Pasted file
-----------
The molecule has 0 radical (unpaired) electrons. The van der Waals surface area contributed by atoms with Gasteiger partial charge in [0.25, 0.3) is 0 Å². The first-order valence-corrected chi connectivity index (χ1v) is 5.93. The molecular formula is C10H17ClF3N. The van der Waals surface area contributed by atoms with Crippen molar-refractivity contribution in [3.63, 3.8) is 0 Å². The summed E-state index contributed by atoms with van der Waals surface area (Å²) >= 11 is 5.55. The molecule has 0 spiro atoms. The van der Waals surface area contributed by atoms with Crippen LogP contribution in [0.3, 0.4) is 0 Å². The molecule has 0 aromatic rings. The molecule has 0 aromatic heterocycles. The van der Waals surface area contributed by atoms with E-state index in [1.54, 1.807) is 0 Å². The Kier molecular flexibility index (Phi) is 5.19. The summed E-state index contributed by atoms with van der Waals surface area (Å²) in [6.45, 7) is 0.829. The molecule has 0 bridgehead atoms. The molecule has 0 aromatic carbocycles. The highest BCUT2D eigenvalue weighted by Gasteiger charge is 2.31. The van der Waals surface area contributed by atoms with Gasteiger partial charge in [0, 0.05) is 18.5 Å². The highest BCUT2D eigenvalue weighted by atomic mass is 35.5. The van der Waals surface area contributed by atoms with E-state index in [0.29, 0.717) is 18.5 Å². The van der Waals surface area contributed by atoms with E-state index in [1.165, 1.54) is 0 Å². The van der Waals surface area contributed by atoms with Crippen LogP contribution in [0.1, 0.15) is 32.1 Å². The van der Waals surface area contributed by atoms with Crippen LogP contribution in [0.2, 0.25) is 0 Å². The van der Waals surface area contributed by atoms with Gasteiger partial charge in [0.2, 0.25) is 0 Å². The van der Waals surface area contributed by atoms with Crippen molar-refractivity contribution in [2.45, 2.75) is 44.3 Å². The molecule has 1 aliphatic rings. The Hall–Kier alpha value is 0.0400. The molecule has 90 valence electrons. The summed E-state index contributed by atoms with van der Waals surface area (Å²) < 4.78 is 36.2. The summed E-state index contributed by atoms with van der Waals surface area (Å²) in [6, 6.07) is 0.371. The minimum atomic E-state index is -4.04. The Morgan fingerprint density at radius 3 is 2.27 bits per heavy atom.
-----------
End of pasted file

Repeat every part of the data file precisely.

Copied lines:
The molecule has 0 radical (unpaired) electrons. The van der Waals surface area contributed by atoms with Gasteiger partial charge in [0.25, 0.3) is 0 Å². The first-order valence-corrected chi connectivity index (χ1v) is 5.93. The molecular formula is C10H17ClF3N. The van der Waals surface area contributed by atoms with Crippen molar-refractivity contribution in [3.63, 3.8) is 0 Å². The summed E-state index contributed by atoms with van der Waals surface area (Å²) >= 11 is 5.55. The molecule has 0 spiro atoms. The van der Waals surface area contributed by atoms with Crippen LogP contribution in [0.3, 0.4) is 0 Å². The molecule has 0 aromatic rings. The molecule has 0 aromatic heterocycles. The van der Waals surface area contributed by atoms with E-state index in [1.54, 1.807) is 0 Å². The Kier molecular flexibility index (Phi) is 5.19. The summed E-state index contributed by atoms with van der Waals surface area (Å²) in [6.45, 7) is 0.829. The molecule has 0 bridgehead atoms. The molecule has 0 aromatic carbocycles. The highest BCUT2D eigenvalue weighted by Gasteiger charge is 2.31. The van der Waals surface area contributed by atoms with Gasteiger partial charge in [0, 0.05) is 18.5 Å². The highest BCUT2D eigenvalue weighted by atomic mass is 35.5. The van der Waals surface area contributed by atoms with E-state index in [0.29, 0.717) is 18.5 Å². The van der Waals surface area contributed by atoms with E-state index in [1.165, 1.54) is 0 Å². The van der Waals surface area contributed by atoms with Crippen LogP contribution in [0.1, 0.15) is 32.1 Å². The van der Waals surface area contributed by atoms with Crippen LogP contribution in [0.2, 0.25) is 0 Å². The van der Waals surface area contributed by atoms with Gasteiger partial charge in [0.2, 0.25) is 0 Å². The van der Waals surface area contributed by atoms with Crippen molar-refractivity contribution in [2.45, 2.75) is 44.3 Å². The molecule has 1 aliphatic rings. The Hall–Kier alpha value is 0.0400. The molecule has 90 valence electrons. The summed E-state index contributed by atoms with van der Waals surface area (Å²) < 4.78 is 36.2. The summed E-state index contributed by atoms with van der Waals surface area (Å²) in [6, 6.07) is 0.371. The minimum atomic E-state index is -4.04. The Morgan fingerprint density at radius 3 is 2.27 bits per heavy atom.